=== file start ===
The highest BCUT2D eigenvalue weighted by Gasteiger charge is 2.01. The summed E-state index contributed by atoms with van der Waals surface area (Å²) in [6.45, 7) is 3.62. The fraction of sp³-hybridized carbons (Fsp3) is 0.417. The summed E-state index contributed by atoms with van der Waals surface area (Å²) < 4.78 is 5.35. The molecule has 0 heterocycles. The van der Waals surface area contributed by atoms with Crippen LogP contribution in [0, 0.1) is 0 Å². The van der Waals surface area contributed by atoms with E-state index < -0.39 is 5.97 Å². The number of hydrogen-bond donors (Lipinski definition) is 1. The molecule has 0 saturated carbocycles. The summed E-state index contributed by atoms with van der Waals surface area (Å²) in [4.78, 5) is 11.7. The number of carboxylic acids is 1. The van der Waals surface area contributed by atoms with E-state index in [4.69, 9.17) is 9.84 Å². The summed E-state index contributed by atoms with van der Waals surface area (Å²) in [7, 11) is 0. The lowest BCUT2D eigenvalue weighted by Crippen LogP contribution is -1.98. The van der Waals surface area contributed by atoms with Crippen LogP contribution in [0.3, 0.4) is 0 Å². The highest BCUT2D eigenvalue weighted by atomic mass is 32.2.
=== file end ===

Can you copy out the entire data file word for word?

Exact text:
The highest BCUT2D eigenvalue weighted by Gasteiger charge is 2.01. The summed E-state index contributed by atoms with van der Waals surface area (Å²) in [6.45, 7) is 3.62. The fraction of sp³-hybridized carbons (Fsp3) is 0.417. The summed E-state index contributed by atoms with van der Waals surface area (Å²) < 4.78 is 5.35. The molecule has 0 heterocycles. The van der Waals surface area contributed by atoms with Crippen LogP contribution in [0, 0.1) is 0 Å². The van der Waals surface area contributed by atoms with E-state index < -0.39 is 5.97 Å². The number of hydrogen-bond donors (Lipinski definition) is 1. The molecule has 0 saturated carbocycles. The summed E-state index contributed by atoms with van der Waals surface area (Å²) in [4.78, 5) is 11.7. The number of carboxylic acids is 1. The van der Waals surface area contributed by atoms with E-state index in [4.69, 9.17) is 9.84 Å². The summed E-state index contributed by atoms with van der Waals surface area (Å²) in [7, 11) is 0. The lowest BCUT2D eigenvalue weighted by Crippen LogP contribution is -1.98. The van der Waals surface area contributed by atoms with Crippen LogP contribution in [0.3, 0.4) is 0 Å². The highest BCUT2D eigenvalue weighted by atomic mass is 32.2.